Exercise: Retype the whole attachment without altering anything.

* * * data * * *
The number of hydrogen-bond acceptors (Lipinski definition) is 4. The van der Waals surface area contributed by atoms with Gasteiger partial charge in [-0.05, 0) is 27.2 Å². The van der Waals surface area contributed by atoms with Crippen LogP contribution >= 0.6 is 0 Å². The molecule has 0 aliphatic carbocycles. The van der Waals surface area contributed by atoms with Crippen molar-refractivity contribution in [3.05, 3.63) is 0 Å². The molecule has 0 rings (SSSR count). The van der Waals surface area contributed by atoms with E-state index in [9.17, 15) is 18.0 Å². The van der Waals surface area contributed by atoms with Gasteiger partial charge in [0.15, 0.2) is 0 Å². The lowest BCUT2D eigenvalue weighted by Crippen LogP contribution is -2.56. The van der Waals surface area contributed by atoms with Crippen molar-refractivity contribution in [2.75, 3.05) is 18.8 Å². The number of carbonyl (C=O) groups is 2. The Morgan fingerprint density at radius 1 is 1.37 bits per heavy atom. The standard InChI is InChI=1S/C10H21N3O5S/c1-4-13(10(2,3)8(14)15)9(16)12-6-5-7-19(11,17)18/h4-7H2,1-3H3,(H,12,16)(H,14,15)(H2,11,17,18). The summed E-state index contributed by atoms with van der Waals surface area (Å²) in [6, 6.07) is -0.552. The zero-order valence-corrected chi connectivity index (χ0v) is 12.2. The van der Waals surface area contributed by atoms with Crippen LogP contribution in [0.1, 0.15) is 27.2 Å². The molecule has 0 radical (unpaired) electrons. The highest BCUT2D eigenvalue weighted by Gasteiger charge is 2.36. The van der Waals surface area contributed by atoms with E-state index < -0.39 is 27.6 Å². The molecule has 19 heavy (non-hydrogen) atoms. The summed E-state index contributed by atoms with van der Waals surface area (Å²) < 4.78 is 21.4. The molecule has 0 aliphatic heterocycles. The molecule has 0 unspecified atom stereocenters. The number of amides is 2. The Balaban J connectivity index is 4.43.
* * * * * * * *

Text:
The number of hydrogen-bond acceptors (Lipinski definition) is 4. The van der Waals surface area contributed by atoms with Gasteiger partial charge in [-0.05, 0) is 27.2 Å². The van der Waals surface area contributed by atoms with Crippen LogP contribution >= 0.6 is 0 Å². The molecule has 0 aliphatic carbocycles. The van der Waals surface area contributed by atoms with Crippen molar-refractivity contribution in [3.05, 3.63) is 0 Å². The molecule has 0 rings (SSSR count). The van der Waals surface area contributed by atoms with E-state index in [9.17, 15) is 18.0 Å². The van der Waals surface area contributed by atoms with Gasteiger partial charge in [0.15, 0.2) is 0 Å². The lowest BCUT2D eigenvalue weighted by Crippen LogP contribution is -2.56. The van der Waals surface area contributed by atoms with Crippen molar-refractivity contribution in [2.75, 3.05) is 18.8 Å². The number of carbonyl (C=O) groups is 2. The Morgan fingerprint density at radius 1 is 1.37 bits per heavy atom. The standard InChI is InChI=1S/C10H21N3O5S/c1-4-13(10(2,3)8(14)15)9(16)12-6-5-7-19(11,17)18/h4-7H2,1-3H3,(H,12,16)(H,14,15)(H2,11,17,18). The summed E-state index contributed by atoms with van der Waals surface area (Å²) in [6, 6.07) is -0.552. The zero-order valence-corrected chi connectivity index (χ0v) is 12.2. The van der Waals surface area contributed by atoms with Crippen LogP contribution in [0.1, 0.15) is 27.2 Å². The molecule has 0 radical (unpaired) electrons. The highest BCUT2D eigenvalue weighted by Gasteiger charge is 2.36. The van der Waals surface area contributed by atoms with E-state index < -0.39 is 27.6 Å². The molecule has 19 heavy (non-hydrogen) atoms. The summed E-state index contributed by atoms with van der Waals surface area (Å²) < 4.78 is 21.4. The molecule has 0 aliphatic heterocycles. The molecule has 0 unspecified atom stereocenters. The number of amides is 2. The Balaban J connectivity index is 4.43.